Have you noticed recently that while the golf courses the tour pros play are getting longer and longer, their golf swings are getting shorter? Tiger’s done it. Sergio’s done it. Phil’s done it. Anthony Kim does it. Why is that? How can players whose livelihoods depend on dominating long golf courses give up distance by shortening their golf swings?

The answer – of course – is that they’re not giving up distance, or they probably would not have made the change.

One of the most important facts to remember when playing or learning golf is that the number one variable in swinging a golf club that directly relates to distance is clubhead speed.

My experience has been that most players either do not realize this, or wrongly associate the length of the swing with clubhead speed.

It’s really this simple: given that clubhead speed equals distance – with all else being equal – if my swing is long yet slow and yours is small but fast, you will get more distance than I will.

The added bonus is that your shorter swing is likely to be more consistent than my big one.

Jim McLean, one of my favorite golf instructors, said it best when he said: A slow swing produces short golf shots and a slow tempo will kill you.

One huge myth in the golf game is the absolute need to get the club shaft to horizontal at the top of the golf swing.

Why should the golf club get to horizontal?

Why is this the ideal position?

What is the scientific reasoning for this?

Getting the club to horizontal is an arbitrary instruction without any scientific justification that unfortunately cripples many a player in their efforts to get it there. It distracts them from the primary ingredient of the golf swing: the downswing, and especially the downswing to a correct impact position for solid ball striking.

There is an irony in the fact that most golfers try to make a big backswing, while telling their buddies to slow down. They couldn’t be more incorrect.

On the PGA Tour there are nearly as many different golf swings as there are players, but there are two common denominators among them, acceleration, a fairly short tempo time, and great position at impact.

Tempo time is the duration of time expended from the time you start your takeaway until the time your clubhead strikes the ball at impact.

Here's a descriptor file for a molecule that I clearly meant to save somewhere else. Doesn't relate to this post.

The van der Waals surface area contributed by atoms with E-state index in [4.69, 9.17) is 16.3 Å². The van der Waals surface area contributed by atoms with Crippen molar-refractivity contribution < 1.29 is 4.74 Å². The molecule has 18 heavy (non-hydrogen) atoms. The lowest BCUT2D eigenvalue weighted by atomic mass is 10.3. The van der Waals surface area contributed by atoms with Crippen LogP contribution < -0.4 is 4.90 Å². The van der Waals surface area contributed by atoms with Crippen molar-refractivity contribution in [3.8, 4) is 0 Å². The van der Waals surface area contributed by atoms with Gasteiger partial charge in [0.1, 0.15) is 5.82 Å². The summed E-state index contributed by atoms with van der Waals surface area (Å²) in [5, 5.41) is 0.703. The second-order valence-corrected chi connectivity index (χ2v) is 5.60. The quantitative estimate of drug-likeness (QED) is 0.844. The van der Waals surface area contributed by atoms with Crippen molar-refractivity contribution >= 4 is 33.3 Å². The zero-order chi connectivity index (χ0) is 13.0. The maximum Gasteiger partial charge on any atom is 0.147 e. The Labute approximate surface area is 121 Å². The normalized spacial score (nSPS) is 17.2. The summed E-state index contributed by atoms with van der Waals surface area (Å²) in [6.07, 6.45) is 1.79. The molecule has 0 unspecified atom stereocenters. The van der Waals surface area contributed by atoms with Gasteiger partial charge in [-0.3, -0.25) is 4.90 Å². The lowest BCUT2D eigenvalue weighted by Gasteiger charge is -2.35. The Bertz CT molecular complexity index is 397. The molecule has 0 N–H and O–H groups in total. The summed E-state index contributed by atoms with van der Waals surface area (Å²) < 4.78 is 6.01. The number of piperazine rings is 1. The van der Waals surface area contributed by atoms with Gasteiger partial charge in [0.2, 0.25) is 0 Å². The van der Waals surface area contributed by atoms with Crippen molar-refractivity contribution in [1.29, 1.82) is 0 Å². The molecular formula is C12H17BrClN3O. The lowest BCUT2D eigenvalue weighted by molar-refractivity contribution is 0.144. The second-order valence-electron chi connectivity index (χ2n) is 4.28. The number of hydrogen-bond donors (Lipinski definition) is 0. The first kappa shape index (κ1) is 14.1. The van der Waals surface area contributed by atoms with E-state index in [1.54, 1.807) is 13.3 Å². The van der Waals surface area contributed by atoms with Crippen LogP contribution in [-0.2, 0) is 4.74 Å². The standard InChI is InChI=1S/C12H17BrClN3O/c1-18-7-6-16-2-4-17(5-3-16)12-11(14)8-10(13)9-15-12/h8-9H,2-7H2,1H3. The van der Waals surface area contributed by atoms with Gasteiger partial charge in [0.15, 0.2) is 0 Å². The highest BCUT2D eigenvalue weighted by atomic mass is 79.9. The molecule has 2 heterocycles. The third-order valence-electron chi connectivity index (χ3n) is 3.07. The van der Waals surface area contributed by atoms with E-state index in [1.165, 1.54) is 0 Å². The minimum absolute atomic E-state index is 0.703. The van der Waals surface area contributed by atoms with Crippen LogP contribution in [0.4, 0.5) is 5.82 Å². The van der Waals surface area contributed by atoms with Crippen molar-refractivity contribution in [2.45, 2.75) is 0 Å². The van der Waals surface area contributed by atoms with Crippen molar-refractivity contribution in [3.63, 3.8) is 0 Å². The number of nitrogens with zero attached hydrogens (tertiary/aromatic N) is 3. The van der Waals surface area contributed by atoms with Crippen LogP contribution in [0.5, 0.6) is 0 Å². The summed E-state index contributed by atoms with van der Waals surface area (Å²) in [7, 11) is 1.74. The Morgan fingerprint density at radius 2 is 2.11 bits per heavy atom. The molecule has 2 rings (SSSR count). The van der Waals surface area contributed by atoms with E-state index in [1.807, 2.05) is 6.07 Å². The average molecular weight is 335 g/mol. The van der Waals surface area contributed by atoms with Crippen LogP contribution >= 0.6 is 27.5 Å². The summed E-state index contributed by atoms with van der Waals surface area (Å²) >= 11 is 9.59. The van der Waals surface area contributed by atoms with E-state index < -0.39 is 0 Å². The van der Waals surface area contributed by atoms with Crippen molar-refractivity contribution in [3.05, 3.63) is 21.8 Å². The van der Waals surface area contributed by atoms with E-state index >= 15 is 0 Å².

BTW, you can have a short tempo and still have a swing that’s smooth as silk.  Watch Ernie Els, Fred Couples, or Reteif Goosen.

Every good player accelerates the golf club to and through impact. Many a struggling player makes such a big swing that they either get themselves into a position from which acceleration is difficult, or they feel so out of control that they unwittingly decelerate in order to try to gain some control by the time they reach impact.

Either way the result usually does not produce the distance desired, or the contact required.

Deceleration is contrary to centripetal force while acceleration contributes to it.

Two swings that were 90 mph at impact are not the same if one was accelerating from 80 to 90 at impact, while the other was decelerating from 100 to 90 at impact.

Think about it.

If you are driving a car, slow for a curve, then accelerate into it, you have the feel of control as you progress through the curve. Now think about those occasions where you came upon a curve and had to slow down to negotiate the turn. There’s no feeling of control there.

The golf swing is similar in that you feel in control of an accelerating swing, but with a decelerating swing you cannot keep the clubhead on it’s intended path and it usually veers
wider. This causes all kinds of errors, usually a fat shot due to the longer swing arc and the club bottoming out behind the ball instead of slightly in front of it.

The answer is acceleration.

While a big backswing tends to promote deceleration, a short backswing does just the opposite.

A short backswing promotes acceleration. Your proverbial win-win. Mentally, it is almost like you don’t believe the short backswing will do the trick, so you accelerate to make up for it.

The next thing you know, rather than trying to attain difficult physical positions you are practicing accelerating, and this is the path to more consistent ball striking and better scores.

I mentioned this in the last newsletter – but it’s worth repeating: practicing consistently leads to building a neurological pathway which creates a memory for the action, which leads to more speed when performing the action repeatedly.

How fast could you tie your shoes when you first learned to do it?  How fast can you tie them now?

PGA Tour players do not enjoy one luxury we do. They do not have the luxury to mess around with their swings too much. We can mess around and only our game suffers. They mess around and their day-to-day existence suffers. Tour players have learned that by shortening their swings and working on acceleration they can attain the same (or more) distance they used to have, and also gain accuracy and consistency ­ two staples to life on the Tour.

That is why we have seen a growing trend of shorter backswings on the PGA Tour.

Try shortening your backswing, and concentrate on accelerating more through impact, you’ll love the results.